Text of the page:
13 posts tagged with Mexico and music. (View popular tags)
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Mostly Musical in Nature

Sound Opinions, the ever-excellent radio show / podcast based out of Chicago, have embarked on a 'world tour'. With the aid of a local musician or journalist, each episode covers the history of modern music in a certain country. They look at what's new and exciting in both the mainstream and underground as well as what foreign music is cracking the market. So far the tour has touched down in Mexico, Japan and Sweden, and Greg & Jim are encouraging feedback on where they should go next. [more inside]
posted by mannequito on Aug 7, 2013 - 3 comments

 

Sangre, Bandera, Cruz

Born in violent, divided Tijuana Mexico, Ruidosón, a musical movement blending chillwave, latin rhythms, and politics is attracting notice of critics north and south of the border. [more inside]
posted by Potomac Avenue on Dec 11, 2012 - 6 comments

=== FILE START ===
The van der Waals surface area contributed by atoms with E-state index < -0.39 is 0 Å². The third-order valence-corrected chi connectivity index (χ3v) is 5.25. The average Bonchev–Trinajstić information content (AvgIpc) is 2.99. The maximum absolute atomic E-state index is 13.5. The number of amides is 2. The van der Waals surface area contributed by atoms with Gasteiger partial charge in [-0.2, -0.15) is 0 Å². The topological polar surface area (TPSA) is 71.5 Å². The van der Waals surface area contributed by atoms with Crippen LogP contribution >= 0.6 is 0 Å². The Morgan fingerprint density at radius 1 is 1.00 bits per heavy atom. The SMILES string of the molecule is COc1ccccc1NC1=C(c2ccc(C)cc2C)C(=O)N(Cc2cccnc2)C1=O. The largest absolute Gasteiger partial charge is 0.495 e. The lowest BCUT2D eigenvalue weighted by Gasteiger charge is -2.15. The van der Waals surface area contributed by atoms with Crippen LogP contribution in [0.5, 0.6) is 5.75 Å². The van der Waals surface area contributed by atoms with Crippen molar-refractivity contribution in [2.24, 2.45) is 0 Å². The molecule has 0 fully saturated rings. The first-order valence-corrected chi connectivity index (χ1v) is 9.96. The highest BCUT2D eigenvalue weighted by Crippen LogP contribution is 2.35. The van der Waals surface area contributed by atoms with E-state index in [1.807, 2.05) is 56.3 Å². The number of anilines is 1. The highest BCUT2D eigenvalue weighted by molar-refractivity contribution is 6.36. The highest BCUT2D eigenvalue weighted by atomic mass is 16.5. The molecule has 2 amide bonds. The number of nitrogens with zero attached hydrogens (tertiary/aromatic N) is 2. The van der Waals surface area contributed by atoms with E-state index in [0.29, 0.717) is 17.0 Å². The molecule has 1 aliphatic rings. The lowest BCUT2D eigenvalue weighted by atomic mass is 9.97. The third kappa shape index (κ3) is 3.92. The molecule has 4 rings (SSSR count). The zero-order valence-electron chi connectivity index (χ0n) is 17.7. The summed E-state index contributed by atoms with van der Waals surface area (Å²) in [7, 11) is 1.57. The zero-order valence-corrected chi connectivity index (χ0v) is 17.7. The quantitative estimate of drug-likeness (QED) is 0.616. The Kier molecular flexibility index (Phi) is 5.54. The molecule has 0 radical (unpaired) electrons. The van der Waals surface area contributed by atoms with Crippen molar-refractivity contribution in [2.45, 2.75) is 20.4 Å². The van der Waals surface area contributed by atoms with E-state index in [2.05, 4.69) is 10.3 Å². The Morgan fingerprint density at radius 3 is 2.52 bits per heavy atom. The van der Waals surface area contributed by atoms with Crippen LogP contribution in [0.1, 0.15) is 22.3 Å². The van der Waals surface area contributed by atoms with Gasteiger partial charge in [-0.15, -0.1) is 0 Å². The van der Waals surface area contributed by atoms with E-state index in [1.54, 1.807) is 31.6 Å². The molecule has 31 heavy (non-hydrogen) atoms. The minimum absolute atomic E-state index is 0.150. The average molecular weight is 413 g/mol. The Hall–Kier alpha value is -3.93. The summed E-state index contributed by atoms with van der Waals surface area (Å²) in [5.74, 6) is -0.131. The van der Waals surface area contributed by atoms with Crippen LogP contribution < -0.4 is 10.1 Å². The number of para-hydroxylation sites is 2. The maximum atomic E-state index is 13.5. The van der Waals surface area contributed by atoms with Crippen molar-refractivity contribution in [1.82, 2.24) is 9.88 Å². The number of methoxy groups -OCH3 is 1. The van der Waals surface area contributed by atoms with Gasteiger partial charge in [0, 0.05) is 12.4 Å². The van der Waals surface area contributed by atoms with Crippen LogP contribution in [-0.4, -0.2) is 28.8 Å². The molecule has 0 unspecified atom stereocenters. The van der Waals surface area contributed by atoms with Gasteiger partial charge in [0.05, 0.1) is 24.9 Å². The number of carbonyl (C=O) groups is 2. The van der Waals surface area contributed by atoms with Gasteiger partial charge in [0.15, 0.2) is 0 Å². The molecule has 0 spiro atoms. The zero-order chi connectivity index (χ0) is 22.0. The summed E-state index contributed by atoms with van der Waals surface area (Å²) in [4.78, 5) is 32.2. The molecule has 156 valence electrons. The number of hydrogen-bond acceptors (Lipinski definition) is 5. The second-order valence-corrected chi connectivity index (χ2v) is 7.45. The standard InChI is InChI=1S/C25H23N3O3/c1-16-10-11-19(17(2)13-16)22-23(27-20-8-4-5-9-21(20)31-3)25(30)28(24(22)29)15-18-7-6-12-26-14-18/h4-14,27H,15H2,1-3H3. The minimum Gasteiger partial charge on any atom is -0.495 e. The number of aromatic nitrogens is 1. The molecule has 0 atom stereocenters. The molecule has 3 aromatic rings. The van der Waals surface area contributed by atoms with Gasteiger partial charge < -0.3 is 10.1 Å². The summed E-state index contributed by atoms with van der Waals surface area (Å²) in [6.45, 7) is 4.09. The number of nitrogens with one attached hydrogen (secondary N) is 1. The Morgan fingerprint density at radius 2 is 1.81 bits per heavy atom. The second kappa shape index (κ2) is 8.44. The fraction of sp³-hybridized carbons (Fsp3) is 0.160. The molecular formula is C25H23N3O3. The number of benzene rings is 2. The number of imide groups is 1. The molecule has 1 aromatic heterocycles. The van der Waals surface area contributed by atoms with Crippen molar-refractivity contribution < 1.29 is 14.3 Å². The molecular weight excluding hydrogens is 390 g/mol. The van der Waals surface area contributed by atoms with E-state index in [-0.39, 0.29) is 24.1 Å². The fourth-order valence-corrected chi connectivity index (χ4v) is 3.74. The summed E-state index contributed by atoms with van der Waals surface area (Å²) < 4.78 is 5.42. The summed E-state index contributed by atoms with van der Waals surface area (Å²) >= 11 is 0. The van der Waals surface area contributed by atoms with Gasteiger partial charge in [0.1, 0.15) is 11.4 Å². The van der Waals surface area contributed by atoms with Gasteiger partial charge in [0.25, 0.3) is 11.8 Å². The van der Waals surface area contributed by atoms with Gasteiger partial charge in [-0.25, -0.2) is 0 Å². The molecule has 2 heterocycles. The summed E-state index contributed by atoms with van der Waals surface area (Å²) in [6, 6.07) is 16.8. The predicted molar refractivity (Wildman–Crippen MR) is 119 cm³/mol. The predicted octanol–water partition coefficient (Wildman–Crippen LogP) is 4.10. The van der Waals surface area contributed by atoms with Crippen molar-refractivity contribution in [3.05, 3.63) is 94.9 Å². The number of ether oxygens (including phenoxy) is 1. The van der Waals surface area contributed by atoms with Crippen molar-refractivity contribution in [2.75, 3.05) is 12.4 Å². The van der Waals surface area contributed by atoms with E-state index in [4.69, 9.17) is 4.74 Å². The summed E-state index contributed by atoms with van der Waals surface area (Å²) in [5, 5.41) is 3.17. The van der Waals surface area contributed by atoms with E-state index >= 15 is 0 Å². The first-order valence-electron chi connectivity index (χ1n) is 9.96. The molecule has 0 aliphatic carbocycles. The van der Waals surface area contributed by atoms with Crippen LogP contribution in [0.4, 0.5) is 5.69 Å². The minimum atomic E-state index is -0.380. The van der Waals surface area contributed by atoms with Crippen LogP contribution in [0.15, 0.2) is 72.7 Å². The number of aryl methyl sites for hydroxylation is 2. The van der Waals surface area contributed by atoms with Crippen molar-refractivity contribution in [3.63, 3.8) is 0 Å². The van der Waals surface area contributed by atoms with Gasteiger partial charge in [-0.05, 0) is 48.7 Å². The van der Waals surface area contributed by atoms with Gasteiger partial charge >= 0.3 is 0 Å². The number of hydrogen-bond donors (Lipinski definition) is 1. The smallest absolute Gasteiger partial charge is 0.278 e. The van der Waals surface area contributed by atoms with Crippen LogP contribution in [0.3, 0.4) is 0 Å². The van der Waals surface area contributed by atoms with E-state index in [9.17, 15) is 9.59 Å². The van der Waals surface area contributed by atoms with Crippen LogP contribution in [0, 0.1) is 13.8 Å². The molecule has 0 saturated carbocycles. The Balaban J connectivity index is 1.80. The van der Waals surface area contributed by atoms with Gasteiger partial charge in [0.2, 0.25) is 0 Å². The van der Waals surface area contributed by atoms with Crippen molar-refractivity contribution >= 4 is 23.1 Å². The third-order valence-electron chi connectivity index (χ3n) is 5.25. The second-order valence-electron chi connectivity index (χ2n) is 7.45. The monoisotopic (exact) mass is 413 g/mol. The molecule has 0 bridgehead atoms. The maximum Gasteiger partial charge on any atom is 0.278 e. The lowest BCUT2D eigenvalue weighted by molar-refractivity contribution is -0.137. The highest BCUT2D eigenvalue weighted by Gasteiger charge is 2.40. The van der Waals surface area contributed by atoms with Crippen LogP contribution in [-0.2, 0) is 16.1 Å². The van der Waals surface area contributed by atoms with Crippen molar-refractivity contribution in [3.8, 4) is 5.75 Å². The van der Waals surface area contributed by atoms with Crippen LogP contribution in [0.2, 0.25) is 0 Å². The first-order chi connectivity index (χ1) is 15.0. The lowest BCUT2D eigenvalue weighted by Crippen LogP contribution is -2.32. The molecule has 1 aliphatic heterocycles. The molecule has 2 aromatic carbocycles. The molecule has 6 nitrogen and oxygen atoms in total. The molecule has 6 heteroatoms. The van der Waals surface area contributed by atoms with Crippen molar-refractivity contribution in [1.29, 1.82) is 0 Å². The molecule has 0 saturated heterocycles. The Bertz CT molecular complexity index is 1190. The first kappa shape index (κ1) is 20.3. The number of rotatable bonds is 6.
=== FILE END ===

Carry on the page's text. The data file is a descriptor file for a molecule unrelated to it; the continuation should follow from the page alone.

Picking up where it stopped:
Never a frown with golden brown

Hugh Cornwall plays 'Golden Brown' with a mariachi band (SLYT)
posted by fearfulsymmetry on Aug 10, 2012 - 28 comments

San Patricios: the Irish Mexican connection

Hailed as heroes in Mexico for fighting with and defending the country against American invasion and reviled as traitors in the US for desertion, about 50 Irish immigrants were hung en masse after defeat in the Mexican-American War. A musical collaboration by The Chieftains, Ry Cooder and Latino musicians tell the history of the 'San Patricios'. (Related NPR story) For more background on the San Patricios, the fascinating documentary Saol John Riley, part 1 and part 2 follows Kerry singer songwriter Charlie O'Brien as he revisits sites associated with Patricio leader John Riley to discover the revolutionary hero's fate. [more inside]
posted by madamjujujive on Mar 17, 2012 - 25 comments

This isn't Tech-Mex, it's Nortec!

Born in the border city of Tijuana, Nortec is an audio and visual style that digitally alters the local music and images to make something unique. The sound of Nortec takes the acoustic sounds of norteño (sample) and banda (sample), cut up and re-arranged into something new, with influences from electronic music broadcast by San Diego radio stations. Before too long, the Nortec sound would leak back north, and create divergent paths. More sounds and stories below the break. [more inside]